Solving the Shortage

Village Capital aims to bring more investment capital to New Orleans.

Here’s today’s fun fact: according to the Village Capital investment firm, “78 percent of venture capital in the U.S. goes to just three states.” Louisiana — you will not be shocked to hear — is not one of them.

As a result, “we are missing out on a lot of opportunities,” points out Jared Marquette, manager of VilCap Communities, a new enterprise aimed at addressing this imbalance. “There are a lot of solutions to global problems that are not getting off the ground.”

“Entrepreneurs across the U.S. can solve society’s greatest problems, building their communities in the process,” adds Ross Baird, executive director of Village Capital, “yet most entrepreneurs don’t have a shot at the resources they need to grow.”

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Investment capital presently concentrates in three cities: Boston and New York — large markets with substantial financial resources — and San Francisco, also a wealthy city with the added advantage of proximity to Silicon Valley.

To break through this financial barrier, Village Capital has designated 16 cities throughout the United States as VilCap Communities — and hopefully you will not be shocked to hear that New Orleans is one of them.

VilCap’s approach is to partner with individuals and organizations in each of these communities (Propeller and the New Orleans Start-Up Fund are the New Orleans partners), then find, train and invest in startup companies in each city. Each community commits to providing a minimum of $50,000 in local capital.

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Peer review is another key component of methodology, with VilCap bringing together successful entrepreneurs to analyze, mentor and even invest in the startups identified through the program. As Baird pointed out in a presentation during Entrepreneur Week, this leads to much greater willingness to invest in truly innovative ideas and also to break through the additional barriers of gender and ethnicity. As this column has noted before, new business owners are still overwhelmingly white and male.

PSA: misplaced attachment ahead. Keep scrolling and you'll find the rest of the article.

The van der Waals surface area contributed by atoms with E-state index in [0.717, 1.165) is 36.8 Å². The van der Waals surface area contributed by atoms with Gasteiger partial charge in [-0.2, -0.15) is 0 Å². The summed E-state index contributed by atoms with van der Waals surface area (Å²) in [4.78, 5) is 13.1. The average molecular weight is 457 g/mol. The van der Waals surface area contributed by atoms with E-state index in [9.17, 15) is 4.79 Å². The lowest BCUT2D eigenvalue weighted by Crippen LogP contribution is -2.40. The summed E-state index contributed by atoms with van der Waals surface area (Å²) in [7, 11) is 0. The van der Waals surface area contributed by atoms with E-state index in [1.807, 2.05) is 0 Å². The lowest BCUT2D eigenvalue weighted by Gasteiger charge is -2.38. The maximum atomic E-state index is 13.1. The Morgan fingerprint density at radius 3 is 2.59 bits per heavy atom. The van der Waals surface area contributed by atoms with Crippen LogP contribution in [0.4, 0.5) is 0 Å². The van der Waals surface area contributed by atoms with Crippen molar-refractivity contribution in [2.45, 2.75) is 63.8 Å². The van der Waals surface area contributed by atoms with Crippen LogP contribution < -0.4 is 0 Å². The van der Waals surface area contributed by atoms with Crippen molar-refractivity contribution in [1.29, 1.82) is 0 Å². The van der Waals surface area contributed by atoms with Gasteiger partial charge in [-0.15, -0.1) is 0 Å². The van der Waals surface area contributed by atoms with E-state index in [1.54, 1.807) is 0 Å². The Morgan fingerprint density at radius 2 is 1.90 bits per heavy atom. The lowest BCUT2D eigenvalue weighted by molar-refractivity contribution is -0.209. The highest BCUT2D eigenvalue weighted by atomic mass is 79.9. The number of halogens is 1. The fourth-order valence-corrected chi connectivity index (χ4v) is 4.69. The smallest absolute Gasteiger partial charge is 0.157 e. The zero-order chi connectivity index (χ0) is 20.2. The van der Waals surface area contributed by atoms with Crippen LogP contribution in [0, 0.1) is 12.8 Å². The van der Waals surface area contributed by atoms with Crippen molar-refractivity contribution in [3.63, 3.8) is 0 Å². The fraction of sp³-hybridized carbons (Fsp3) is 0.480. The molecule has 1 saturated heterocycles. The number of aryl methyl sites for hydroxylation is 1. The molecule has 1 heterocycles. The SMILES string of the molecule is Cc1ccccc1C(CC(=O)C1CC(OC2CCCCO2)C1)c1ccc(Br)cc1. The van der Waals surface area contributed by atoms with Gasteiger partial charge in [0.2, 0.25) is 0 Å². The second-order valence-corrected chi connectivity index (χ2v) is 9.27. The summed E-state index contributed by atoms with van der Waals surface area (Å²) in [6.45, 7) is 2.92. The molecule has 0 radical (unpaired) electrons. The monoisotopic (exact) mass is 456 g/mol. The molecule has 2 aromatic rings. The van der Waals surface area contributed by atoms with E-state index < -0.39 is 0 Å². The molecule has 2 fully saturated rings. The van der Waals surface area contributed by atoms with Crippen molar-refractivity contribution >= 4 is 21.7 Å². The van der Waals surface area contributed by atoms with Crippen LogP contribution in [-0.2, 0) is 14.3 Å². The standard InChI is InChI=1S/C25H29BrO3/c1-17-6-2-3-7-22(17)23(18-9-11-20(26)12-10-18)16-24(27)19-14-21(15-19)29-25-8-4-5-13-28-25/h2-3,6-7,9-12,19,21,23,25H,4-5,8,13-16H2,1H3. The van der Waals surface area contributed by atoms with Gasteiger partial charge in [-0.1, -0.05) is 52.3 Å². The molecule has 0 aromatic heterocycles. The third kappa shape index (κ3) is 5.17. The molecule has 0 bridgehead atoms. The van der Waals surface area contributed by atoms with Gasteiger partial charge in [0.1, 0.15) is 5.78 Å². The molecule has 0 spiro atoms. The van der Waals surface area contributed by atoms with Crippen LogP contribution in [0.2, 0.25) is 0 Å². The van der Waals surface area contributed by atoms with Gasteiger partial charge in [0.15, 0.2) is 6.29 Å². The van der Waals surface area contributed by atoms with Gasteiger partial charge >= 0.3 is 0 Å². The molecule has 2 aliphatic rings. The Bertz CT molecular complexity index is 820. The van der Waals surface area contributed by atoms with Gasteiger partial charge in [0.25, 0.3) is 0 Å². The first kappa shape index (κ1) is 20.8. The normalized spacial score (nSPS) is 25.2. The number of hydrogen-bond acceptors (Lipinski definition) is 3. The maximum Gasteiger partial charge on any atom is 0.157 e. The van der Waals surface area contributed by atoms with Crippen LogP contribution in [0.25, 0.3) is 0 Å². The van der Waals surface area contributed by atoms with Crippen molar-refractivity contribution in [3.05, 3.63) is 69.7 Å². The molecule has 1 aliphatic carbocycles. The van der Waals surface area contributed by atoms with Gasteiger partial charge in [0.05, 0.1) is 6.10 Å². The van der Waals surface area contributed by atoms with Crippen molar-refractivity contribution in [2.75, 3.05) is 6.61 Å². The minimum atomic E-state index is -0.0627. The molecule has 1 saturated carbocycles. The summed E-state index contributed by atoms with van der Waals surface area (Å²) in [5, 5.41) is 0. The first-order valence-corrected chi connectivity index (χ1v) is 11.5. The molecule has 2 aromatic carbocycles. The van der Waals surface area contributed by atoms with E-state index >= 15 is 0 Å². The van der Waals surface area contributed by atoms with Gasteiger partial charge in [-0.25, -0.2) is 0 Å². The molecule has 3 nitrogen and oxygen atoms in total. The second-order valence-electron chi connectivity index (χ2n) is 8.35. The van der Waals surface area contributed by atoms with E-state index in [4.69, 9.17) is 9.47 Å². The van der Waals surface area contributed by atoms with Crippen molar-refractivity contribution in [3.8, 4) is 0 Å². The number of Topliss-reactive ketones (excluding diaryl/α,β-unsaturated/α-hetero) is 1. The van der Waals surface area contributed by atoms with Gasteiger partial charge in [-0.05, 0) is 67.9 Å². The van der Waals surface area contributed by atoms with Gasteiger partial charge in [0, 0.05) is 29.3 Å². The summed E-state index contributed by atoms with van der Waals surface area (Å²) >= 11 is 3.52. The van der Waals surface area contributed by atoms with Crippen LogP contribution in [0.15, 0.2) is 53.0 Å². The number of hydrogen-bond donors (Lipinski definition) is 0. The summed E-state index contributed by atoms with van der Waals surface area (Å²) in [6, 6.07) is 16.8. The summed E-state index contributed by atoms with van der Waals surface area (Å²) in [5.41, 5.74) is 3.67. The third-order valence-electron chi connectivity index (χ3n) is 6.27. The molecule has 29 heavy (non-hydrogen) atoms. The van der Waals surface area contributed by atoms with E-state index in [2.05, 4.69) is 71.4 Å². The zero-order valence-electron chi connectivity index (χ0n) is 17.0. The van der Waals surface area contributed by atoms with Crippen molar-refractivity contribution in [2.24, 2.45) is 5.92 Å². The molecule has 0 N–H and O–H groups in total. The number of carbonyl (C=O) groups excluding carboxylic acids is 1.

Marquette also sees the disinvestment in women- and minority-owned businesses as a major impediment to building a better world. “If we are going to solve big world problems, like food distribution or global health, we need to look to a larger group than white men in big cities.”

In service of this objective, VilCap looked beyond the most common types of startup businesses, such as tech and service, in selecting the participating cities. The press release announcing the VilCap launch cited industries such as “health, education, water and energy, food and agriculture,” among other fields of opportunity.

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According to Marquette, the post-Katrina rise of entrepreneurism landed New Orleans a spot among the VilCap Communities. “New Orleans was rebuilt by entrepreneurs, which makes it a good place to develop and get support for early ideas,” he observes, adding that factors like the large number of charter schools also contribute to the local entrepreneurial ecosystem.
Marquette also notes that the new program seeks to increase local entrepreneurs’ knowledge of national and even global investment and entrepreneurial systems as a way to build capacity within the city and region. “We want to create self-awareness of New Orleans as its own entrepreneurial system,” he says.

While building a local investment architecture and supporting individual startups  — especially women- and minority-owned businesses — is the methodology, Village Capital clearly has the big picture in mind. “We can’t complain about not solving world problems,” he adds, “if we don’t put people in a position to solve them.”

Keith Twitchell  spent 16 years running his own business before becoming president of the Committee for a Better New Orleans. He has observed, supported and participated in entrepreneurial ventures at the street, neighborhood, nonprofit, micro- and macro-business levels.


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